Again today John and I braved the bus into Amsterdam, headed for the Rijksmuseum, home of many famous masterpieces, but especially some of Vermeer and Rembrandt. Today, unlike yesterday, we actually made it to the museum. We're early birds, so we arrived when no one was in line, as it had just opened. When we left the line snaked around the corner about five deep. I would estimate that in the two and a half hours we were inside, about two hundred people queued up for entrance. Inside, it was just getting crowded.
When I heard the words, "Check your camera in at the cloak room. No photos are allowed," I was very disappointed. After all, this would be my first viewing of the artwork of Rembrandt. I wanted to memorialize the occasion. When, two hours later, I had finally worked my way through some of the most amazing artwork I had seen in my life and stood face to face with the first Rembrandt I'd ever seen, there was no desire to grab a camera. I could not have done the canvas justice with a photograph.
How many photos have I seen of his work, anyway? Hundreds? Thousands? Probably. Not a single one has come close to capturing the life of the actual canvas. I was happy to be able to have this day at the museum. It seemed like a good thing to do, since I was in the area. If you're following me, you understand that I was not nearly as excited as I was when I left the museum.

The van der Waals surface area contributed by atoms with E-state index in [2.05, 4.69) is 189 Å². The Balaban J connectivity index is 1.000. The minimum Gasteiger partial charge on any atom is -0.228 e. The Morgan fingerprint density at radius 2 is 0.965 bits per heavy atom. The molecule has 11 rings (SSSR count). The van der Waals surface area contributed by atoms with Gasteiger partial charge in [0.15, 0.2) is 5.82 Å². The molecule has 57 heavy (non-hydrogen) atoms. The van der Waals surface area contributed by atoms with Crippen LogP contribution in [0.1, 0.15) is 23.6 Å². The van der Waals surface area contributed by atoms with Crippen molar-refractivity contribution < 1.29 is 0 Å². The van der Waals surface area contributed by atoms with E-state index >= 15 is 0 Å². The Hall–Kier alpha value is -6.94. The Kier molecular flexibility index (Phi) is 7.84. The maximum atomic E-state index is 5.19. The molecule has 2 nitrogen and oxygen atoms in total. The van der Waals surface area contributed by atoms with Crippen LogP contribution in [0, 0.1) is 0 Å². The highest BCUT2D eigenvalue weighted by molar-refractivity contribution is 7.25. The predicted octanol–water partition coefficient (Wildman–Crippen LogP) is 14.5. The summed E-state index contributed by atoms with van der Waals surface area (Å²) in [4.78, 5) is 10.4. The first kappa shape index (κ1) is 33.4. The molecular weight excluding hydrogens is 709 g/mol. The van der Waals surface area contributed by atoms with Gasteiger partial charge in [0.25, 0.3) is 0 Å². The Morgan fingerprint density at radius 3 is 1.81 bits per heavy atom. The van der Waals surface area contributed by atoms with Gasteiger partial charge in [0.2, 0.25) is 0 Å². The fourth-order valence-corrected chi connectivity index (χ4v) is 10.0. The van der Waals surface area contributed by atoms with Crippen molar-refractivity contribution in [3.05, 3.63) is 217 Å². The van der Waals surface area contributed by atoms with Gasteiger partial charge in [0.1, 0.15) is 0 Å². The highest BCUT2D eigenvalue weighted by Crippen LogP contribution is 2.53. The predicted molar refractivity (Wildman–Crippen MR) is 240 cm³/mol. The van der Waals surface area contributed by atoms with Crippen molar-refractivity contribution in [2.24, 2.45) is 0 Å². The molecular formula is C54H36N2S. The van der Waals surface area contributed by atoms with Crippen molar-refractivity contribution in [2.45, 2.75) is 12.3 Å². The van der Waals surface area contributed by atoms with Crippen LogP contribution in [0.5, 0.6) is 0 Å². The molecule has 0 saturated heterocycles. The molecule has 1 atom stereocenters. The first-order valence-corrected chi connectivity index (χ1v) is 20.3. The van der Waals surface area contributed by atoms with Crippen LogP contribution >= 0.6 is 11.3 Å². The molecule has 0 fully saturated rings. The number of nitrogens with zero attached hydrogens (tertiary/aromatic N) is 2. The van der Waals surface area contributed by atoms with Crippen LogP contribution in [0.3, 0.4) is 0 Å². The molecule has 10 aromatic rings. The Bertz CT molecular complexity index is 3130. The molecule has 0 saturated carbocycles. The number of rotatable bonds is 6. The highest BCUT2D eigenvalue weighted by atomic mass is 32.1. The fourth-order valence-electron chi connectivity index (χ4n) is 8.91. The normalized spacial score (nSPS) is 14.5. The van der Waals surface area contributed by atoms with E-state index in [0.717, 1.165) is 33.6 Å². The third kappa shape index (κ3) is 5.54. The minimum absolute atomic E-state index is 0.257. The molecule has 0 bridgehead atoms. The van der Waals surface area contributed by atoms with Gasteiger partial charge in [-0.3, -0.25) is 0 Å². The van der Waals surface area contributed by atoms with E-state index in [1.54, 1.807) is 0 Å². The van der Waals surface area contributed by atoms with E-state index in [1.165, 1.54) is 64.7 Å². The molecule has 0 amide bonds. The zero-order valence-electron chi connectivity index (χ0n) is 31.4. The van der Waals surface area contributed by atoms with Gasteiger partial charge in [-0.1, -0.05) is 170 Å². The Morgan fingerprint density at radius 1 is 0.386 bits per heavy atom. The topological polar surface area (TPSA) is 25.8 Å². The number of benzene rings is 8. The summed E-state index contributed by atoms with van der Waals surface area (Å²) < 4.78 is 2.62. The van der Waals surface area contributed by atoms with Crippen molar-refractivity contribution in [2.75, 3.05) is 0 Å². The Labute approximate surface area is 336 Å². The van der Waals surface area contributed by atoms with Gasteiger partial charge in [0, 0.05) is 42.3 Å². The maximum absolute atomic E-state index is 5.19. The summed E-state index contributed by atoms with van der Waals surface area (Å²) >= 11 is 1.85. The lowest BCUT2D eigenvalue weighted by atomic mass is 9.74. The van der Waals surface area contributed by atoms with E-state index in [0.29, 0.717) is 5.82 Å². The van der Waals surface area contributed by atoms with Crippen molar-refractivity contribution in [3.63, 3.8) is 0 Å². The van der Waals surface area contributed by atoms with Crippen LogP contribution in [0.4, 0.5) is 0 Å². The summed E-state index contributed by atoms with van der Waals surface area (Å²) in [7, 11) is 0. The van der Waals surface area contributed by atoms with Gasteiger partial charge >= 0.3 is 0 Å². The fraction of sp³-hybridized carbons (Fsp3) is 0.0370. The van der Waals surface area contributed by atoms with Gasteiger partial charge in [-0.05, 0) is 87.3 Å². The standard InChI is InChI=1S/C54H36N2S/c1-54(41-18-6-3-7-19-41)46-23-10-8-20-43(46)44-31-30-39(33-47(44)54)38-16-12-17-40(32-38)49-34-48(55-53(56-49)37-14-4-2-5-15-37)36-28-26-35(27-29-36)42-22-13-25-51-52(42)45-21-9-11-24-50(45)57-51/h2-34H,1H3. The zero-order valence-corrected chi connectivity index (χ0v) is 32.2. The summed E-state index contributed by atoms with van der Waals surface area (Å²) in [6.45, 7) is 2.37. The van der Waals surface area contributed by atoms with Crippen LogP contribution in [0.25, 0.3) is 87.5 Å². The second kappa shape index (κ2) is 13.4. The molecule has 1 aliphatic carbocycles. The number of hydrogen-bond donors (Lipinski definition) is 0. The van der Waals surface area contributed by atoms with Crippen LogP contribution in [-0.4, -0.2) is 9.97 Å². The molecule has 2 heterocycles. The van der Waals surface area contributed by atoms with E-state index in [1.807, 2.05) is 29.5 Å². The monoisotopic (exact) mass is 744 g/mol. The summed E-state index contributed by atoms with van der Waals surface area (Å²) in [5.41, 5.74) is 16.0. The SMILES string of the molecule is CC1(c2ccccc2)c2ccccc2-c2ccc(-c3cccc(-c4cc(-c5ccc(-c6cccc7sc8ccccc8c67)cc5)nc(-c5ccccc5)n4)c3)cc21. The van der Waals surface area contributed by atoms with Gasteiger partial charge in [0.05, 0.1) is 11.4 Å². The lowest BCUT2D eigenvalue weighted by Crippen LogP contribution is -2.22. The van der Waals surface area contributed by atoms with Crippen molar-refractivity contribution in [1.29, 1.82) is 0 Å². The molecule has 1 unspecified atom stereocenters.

Does anybody paint like that anymore? Use color and shadow to create a luminescence that glows as if the spirit of the subject breathed still? Skin daubed with a brush nearly four hundred years ago that still glows with health left me awe struck for the magnificence of talent showcased in the building. The silence was profound, but occasionally a whisper would be heard, someone saying, "Oh!" or "Ya!" in Dutch. Many languages came together, many people from all over the world congregating in one building, silently applauding greatness.
I didn't need my camera. A photo would do you no good. There's a great article with photos you can admire that are better than any I could have done. Besides, it's hard to take photos when your mouth is hanging open. I need to go again. He deserves it. (Why do I always discover these great artists and musicians after they're dead?)
Before looking for the bus home, which was an adventure in itself, Ben called and recommended a nice place for lunch. We sat down and ordered, and then in walked Benjamin with one of his friends from work. They ate with us, and we talked throughout the meal. His co-worker friend was Dutch and very charming. I enjoyed talking with him. His English was excellent, and he was very easy to understand. Then Ben paid for all the lunches. Sweet. What a great son. What a fine day. And it only took us about two hours to find the right street to get on a homeward bound bus.